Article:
Author: Valerie Roque

This infringement claim deemed expendable

The Expendables is a “gunfire-riddled ‘pure action flick’ ” straight out of the 1980’s with its many explosions, gunfights and fellas with bulging biceps littered with tattoos and skulls. And, oh, yes, the tough guys in this movie are maybe a bit mossy, too: Sylvester Stallone, Dolph Lundgren, Jet Lei, Arnold Schwarzenegger, Bruce Willis and Jean Claude Van Damme. They’re supposed to be hard-bitten mercenaries, taking names and whooping on foes as a rock soundtrack throbs in the background. And how is this all substantially similar to a film plot with tough women, horseback galavanting in Latin America and characters who use their smarts to pull off a nifty crime? Not at all, said the U.S. Court of Appeals for the Second Circuit, as it upheld a federal district court’s tossing Marcus Webb’s claims of copyright infringment against Stallone and others over the screenplay for The Cordoba Caper. The appellate court said that Webb, to establish infringement, had to prove:  “(1) ownership of a valid copyright, and (2) copying of constituent elements of the work that are original.”  To show copying had occurred, he had to prove:  (1) actual copying of his work by the defendant and (2) that such copying equaled an improper appropriation of the Webb’s work. To demonstrate improper appropriation, Webb had to demonstrate “substantial similarity.”  When reviewing substantial similarity, the court compared “the contested design’s...

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Alum helps keep order in Judge Judy’s court

“This is my courtroom, I can say what I want.  When you become a judge, we will talk.” That’s a familiar remonstration from Her Honor, Judge Judy Sheindlen. She, of course, is television’s highest paid celebrity jurist, who reportedly grosses 184 percent more than the Chief Justice of the U.S. Supreme Court. She also relies on a surprising legal authority to help bring order to her courtroom: Amy Freisleben,  a 1984 Southwestern Law School graduate. Freislenben, at a recent campus appearance, said her rise to broadcasting’s top ranks, as Executive in Charge of Production on Judge Judy, happened by chance.  “I was at the right place, at the right time,” she said when sharing her story and experiences with students. When Freisleben graduated from Southwestern, she had never taken an Entertainment Law class, and, in her day, she recalled, the only such course offered was taught by the late pioneering educator and practitioner for whom the Donald E. Biederman Media and Law Institute is named. She said she never imagined a career  in the entertainment industry, and, instead, was focused on litigation, especially after she interned at Sedgwick LLP, the international litigation and business law firm, originally founded in San Francisco and with offices in Downtown Los Angeles.  With that  internship successfully completed, she landed a job at Sedgwick as an associate in general business litigation.  Freisleben, who has worked...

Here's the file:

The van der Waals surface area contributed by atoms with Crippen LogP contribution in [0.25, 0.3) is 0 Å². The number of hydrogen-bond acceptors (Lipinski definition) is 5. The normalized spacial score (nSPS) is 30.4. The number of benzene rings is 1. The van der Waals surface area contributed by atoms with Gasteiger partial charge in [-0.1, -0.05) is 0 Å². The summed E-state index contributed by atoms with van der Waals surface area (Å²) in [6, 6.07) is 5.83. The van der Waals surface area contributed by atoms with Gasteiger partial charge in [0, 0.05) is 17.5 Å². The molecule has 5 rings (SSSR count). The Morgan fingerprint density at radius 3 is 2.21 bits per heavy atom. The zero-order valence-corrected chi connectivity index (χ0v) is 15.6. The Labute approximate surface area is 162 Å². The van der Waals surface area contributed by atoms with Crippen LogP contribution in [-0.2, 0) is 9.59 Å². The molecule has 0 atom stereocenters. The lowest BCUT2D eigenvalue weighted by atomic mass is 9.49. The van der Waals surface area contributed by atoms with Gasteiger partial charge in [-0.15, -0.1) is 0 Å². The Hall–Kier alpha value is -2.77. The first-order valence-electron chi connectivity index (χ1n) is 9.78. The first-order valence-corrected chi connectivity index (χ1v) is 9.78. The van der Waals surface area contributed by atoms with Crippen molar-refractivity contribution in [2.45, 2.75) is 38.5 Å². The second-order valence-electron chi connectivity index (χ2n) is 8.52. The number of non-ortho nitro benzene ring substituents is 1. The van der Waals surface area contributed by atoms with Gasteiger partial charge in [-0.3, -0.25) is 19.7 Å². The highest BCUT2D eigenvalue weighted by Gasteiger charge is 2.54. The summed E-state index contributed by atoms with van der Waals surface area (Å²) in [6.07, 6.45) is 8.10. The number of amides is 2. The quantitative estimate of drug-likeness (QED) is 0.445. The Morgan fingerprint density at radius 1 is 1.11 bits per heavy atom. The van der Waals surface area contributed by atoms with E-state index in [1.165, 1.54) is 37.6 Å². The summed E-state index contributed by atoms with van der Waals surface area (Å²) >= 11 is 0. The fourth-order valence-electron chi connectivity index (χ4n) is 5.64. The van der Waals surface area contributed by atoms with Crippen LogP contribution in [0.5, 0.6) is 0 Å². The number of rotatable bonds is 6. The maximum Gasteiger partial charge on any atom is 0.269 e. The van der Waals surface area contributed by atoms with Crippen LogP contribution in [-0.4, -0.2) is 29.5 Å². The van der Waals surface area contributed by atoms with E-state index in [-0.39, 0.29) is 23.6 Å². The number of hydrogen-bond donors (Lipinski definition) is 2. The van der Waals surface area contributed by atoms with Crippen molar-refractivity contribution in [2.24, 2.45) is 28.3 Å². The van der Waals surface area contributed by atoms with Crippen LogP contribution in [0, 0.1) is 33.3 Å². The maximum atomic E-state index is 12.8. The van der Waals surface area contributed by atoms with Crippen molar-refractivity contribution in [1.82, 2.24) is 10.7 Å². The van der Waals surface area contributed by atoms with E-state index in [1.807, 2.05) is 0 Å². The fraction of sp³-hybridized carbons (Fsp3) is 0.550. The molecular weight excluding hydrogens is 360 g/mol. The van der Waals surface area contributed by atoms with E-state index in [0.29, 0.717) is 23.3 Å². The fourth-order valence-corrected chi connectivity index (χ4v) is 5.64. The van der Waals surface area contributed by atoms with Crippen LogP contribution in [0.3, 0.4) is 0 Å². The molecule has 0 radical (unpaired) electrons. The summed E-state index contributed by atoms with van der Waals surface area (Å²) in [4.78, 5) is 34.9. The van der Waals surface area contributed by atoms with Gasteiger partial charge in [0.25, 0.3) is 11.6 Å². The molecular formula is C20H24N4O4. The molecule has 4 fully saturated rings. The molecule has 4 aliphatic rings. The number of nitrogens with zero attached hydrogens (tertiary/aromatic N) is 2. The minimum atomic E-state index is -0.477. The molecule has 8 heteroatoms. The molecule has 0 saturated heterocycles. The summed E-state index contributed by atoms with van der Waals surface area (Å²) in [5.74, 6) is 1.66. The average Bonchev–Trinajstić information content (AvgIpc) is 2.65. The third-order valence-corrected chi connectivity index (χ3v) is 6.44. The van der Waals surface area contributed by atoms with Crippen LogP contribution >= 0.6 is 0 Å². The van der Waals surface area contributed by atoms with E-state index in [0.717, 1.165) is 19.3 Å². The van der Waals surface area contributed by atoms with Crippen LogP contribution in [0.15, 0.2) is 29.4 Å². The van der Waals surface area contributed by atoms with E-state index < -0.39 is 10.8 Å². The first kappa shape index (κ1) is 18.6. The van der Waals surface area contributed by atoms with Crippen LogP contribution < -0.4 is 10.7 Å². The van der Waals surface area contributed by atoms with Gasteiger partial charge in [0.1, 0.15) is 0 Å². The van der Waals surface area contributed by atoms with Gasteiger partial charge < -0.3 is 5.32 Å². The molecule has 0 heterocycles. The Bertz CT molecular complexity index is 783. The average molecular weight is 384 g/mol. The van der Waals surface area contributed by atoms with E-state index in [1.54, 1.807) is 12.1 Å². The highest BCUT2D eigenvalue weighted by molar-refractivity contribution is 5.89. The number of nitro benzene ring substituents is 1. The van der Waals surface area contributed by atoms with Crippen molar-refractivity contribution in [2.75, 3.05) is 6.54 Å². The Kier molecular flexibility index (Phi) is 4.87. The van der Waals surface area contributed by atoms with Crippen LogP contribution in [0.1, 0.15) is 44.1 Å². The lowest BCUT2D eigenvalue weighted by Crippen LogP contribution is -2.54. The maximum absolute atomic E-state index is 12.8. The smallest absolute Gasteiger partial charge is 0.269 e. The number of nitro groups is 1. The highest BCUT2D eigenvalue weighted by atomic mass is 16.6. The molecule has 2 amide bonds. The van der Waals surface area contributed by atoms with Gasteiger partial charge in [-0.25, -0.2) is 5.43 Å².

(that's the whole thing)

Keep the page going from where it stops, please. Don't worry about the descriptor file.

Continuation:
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EU investigates Hollywood’s TV exclusives

Winter is coming! exclaimed Amedia, a Russian film company that signed a five-year output deal with HBO, giving it exclusive rights to some of the most popular series of the U.S. cable network: Game of Thrones (which features a plot line involving ominous chaos in a snowy northern and frigid clime) Newsroom, Girls, True Blood and Boardwalk Empire. But trouble also may be brewing in international pay TV.  The European Union’s Antitrust Commission — which bared its fangs in a just-settled dispute with search engine giant Google — is opening an investigation into whether major U.S. film studios’ contract clauses and practice of granting exclusivity to content through online streaming and pay television violate the EU’s anti-competition laws. Studios — including 20th Century Fox, Warner Bros., Sony, NBC Universal and Paramount — “license audiovisual content to pay-TV broadcasters” such as, BSkyB, France’s Canal Plus, Sky Italia, Sky Deutschland and Spain’s DTS, on an exclusive and territorial basis.  As reported by, in the Premiere League / Murphy cases, the Court of Justice held that exclusive television licensees of soccer matches  “killed both competition and the ongoing dream of a single EU market by creating division along member-state border lines.” And according to The Hollywood Reporter, “The provisions granting absolute territorial protection ensure that the films licensed by the U.S. studios are shown exclusively in the member state where each broadcaster operates...